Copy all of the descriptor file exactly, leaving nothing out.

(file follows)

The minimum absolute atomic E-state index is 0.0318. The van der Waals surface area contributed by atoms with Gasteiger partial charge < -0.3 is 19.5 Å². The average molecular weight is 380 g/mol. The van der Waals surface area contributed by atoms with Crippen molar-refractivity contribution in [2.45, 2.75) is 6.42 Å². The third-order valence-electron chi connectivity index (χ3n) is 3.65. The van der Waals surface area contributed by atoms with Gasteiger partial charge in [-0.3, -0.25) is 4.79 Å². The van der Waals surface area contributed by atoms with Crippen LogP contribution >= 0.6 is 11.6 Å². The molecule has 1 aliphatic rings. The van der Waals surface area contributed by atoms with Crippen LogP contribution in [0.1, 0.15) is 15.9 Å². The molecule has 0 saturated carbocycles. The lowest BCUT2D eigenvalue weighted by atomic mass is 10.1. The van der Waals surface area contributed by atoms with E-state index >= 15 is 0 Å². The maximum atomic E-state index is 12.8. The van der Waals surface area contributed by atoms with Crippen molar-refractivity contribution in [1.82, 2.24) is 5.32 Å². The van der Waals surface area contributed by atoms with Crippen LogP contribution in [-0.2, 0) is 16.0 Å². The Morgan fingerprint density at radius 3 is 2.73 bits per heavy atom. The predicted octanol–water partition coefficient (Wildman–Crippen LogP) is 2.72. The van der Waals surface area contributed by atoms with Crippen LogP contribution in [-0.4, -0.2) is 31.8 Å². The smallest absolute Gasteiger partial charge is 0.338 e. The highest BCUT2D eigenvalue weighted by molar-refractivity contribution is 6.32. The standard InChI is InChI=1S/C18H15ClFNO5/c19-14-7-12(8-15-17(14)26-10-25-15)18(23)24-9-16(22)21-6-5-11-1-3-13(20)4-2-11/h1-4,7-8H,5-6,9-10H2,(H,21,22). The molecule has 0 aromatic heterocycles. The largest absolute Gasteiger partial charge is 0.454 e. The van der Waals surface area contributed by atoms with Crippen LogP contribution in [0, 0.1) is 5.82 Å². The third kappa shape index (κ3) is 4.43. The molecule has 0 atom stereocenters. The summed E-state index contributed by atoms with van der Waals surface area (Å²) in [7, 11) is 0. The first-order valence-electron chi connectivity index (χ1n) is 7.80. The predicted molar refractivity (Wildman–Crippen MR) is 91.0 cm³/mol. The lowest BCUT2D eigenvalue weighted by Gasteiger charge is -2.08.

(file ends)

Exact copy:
The minimum absolute atomic E-state index is 0.0318. The van der Waals surface area contributed by atoms with Gasteiger partial charge < -0.3 is 19.5 Å². The average molecular weight is 380 g/mol. The van der Waals surface area contributed by atoms with Crippen molar-refractivity contribution in [2.45, 2.75) is 6.42 Å². The third-order valence-electron chi connectivity index (χ3n) is 3.65. The van der Waals surface area contributed by atoms with Gasteiger partial charge in [-0.3, -0.25) is 4.79 Å². The van der Waals surface area contributed by atoms with Crippen LogP contribution >= 0.6 is 11.6 Å². The molecule has 1 aliphatic rings. The van der Waals surface area contributed by atoms with Crippen LogP contribution in [0.1, 0.15) is 15.9 Å². The molecule has 0 saturated carbocycles. The lowest BCUT2D eigenvalue weighted by atomic mass is 10.1. The van der Waals surface area contributed by atoms with E-state index >= 15 is 0 Å². The maximum atomic E-state index is 12.8. The van der Waals surface area contributed by atoms with Crippen molar-refractivity contribution in [1.82, 2.24) is 5.32 Å². The van der Waals surface area contributed by atoms with Crippen LogP contribution in [-0.2, 0) is 16.0 Å². The Morgan fingerprint density at radius 3 is 2.73 bits per heavy atom. The predicted octanol–water partition coefficient (Wildman–Crippen LogP) is 2.72. The van der Waals surface area contributed by atoms with Crippen LogP contribution in [-0.4, -0.2) is 31.8 Å². The smallest absolute Gasteiger partial charge is 0.338 e. The highest BCUT2D eigenvalue weighted by molar-refractivity contribution is 6.32. The standard InChI is InChI=1S/C18H15ClFNO5/c19-14-7-12(8-15-17(14)26-10-25-15)18(23)24-9-16(22)21-6-5-11-1-3-13(20)4-2-11/h1-4,7-8H,5-6,9-10H2,(H,21,22). The molecule has 0 aromatic heterocycles. The largest absolute Gasteiger partial charge is 0.454 e. The van der Waals surface area contributed by atoms with Crippen LogP contribution in [0, 0.1) is 5.82 Å². The third kappa shape index (κ3) is 4.43. The molecule has 0 atom stereocenters. The summed E-state index contributed by atoms with van der Waals surface area (Å²) in [7, 11) is 0. The first-order valence-electron chi connectivity index (χ1n) is 7.80. The predicted molar refractivity (Wildman–Crippen MR) is 91.0 cm³/mol. The lowest BCUT2D eigenvalue weighted by Gasteiger charge is -2.08.